There are very few things more rewarding than putting down your tools, stepping back and taking in the sight of a woodworking project that has finally been completed after hours, days, weeks, or even months of toil. We are absolutely hooked on this feeling – which is why we do what we do – and now we find that the only thing which rivals the sense of fulfilment we get from doing carpentry ourselves, is helping others realise that they have a passion for it too.


If you have made your way to this page then it is likely that you have already felt the call of carpentry, but are unsure where to begin and what you'll need to get started; fortunately for you we have the answers. Woodworking is a very exciting activity to undertake but before you can really sink your teeth into it, you will need to invest in a set of tools.

As is often the case, the more money you spend on your tools the better they tend to be, which means they ought to produce better results. This is why we would urge you not to scrimp on the cost, as bad tools will cost you more in the long-term; not only because they will need to be replaced more often, but because a poor quality tool can damage the material it is working on.

Fortunately, as you're just starting out, and you will probably be undertaking smaller more simple projects to begin with, you will not require that many tools, just the basics; and better still, you will never ever stop using these tools, you will just add more to your woodworking toolbox. So spending time and money on buying the right tools is definitely worth it.

Woodworking Tool List


So what kind of carpentry tools will you need to start out with? You do not want to start out with anything too big, and it is necessary when you first start out to get a feel for the working with wood, which is why for your first few woodworking projects we would suggest you use only hand-tools when necessary.

Marking & Measuring

Before you can start sawing and drilling you will need to work out and mark down where on the wood you will be doing your work.

  • Combination Square – Used for measuring out angles, this is one of the most important pieces of carpentry equipment. A poor quality combination square can ruin your project from the get-go, so make sure you pick up one that is accurate and well made.
  • Marking Gauge – Whilst not one of the most essential pieces of equipment, marking gauges do come in handy, and they will never cost you more than £10 so why not?
  • Tape Measure – When it comes to measuring out your wood and deciding where to cut, accuracy is key. Make sure that your tape measurer comes with a hook and can be locked firmly.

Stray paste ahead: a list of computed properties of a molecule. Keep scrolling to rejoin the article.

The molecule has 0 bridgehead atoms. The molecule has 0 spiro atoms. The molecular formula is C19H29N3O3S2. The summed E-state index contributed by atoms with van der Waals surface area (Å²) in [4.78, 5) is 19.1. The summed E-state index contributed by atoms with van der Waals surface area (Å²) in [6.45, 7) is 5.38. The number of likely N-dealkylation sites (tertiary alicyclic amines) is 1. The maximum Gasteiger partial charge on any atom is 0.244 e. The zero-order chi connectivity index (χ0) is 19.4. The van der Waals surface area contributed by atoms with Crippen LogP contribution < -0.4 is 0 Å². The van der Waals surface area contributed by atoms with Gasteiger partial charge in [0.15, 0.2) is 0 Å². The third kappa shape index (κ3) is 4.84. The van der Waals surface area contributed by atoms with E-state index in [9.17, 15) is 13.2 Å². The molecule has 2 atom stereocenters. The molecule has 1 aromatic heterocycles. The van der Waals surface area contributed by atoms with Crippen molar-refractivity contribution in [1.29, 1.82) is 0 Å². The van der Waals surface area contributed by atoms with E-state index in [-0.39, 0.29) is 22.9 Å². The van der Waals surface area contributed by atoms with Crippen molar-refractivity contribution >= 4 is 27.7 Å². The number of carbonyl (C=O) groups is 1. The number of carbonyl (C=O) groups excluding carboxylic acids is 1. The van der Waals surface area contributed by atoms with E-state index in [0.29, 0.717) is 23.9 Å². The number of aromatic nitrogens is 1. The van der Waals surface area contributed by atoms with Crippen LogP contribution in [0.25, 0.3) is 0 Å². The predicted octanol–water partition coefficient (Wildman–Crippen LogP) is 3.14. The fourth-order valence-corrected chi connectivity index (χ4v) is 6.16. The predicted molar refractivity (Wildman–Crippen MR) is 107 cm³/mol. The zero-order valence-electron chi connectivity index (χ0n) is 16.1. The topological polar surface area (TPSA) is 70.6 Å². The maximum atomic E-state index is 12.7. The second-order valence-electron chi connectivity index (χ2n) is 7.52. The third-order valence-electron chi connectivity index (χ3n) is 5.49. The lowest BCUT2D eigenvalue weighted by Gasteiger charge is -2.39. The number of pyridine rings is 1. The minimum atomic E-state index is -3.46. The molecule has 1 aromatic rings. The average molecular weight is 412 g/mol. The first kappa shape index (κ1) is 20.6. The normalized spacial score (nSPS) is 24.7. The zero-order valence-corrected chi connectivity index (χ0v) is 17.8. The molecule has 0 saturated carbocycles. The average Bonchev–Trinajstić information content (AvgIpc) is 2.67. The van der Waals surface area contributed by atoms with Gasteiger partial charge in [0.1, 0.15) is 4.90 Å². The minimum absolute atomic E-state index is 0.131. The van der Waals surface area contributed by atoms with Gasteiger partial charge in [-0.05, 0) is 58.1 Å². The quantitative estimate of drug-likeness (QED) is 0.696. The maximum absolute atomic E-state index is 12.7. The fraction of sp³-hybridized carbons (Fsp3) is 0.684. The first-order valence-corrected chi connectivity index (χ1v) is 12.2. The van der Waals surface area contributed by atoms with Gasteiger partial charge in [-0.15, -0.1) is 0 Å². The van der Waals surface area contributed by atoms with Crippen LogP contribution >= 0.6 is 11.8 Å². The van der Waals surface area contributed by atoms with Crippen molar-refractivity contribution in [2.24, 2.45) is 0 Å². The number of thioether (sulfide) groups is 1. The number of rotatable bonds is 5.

Cutting & Sawing

Once your wood is marked out clearly you will need tools that can cut away the marked out sections. Just remember, the sharper the better.

  • Scribing Knife – A precision cutting tool that makes cutting joint shoulders by hand easy and accurate.
  • Tenon Saw – Used for cutting tenons and joints, these saws are rigid and designed to cut along the wood's grain. The top of the blade is fitted with a guard, so you can guide it with your hand.
  • Coping Saw – A handy tool with a rotatable blade, this saw is best used for cutting corners and curves. You will need to have spare coping saw blades at the ready, as you will go through a few.
  • Panel Saw – A large saw that can be used for some of the more unrefined jobs. It is ideal for cutting away large amounts of material to more manageable sizes, which can then be touched up and neatened.
Planing & Sanding

Once you have sawn your wood you will be left with a rough surface that will need to be smoothed down. If you decide you do not enjoy planing, you can always order planed all round timber in the future to minimise the amount you need to do.

  • Sand Paper – Great for levelling out slightly uneven surfaces, sandpaper is available in a variety of grades. Just to be safe, you will want at least 3 different types on hand, one rough, one medium and one fine.
  • Jack Plane – A strong choice for beginners, this is a good general-use plane that will give wood a good-looking, flat finish. No. 5 or 5.5 is the ideal sized Jack Plane for beginners.
  • Smoothing Plane – Perfect for neatening up the wood before putting on the finishing touches, when you're just starting out the No. 4 or 4.5 smoothing plane is what you'll want to use.
Bits & Pieces

The tools listed above are the main tools you will need, and you ought to be able to get them all for between £150 and £200, if you look in the right places. There are just a few more tools you're going to need though before you get your first carpentry project under-way.

  • Chisels – A useful, all-round tool, chisels are incredibly versatile and fun to use (especially in conjuncture with a wooden mallet).
  • Drills – Getting a handheld, battery-powered drill will save you a lot of time, just make sure you find one you are happy to use, as you will be using it a lot.
  • Sharpeners – Your tools will become dull, and therefore less effective with use, which is why it is a good idea to invest in several sharpening stones.


Post By Alem Al Khamiri

Alem Al-Khamiri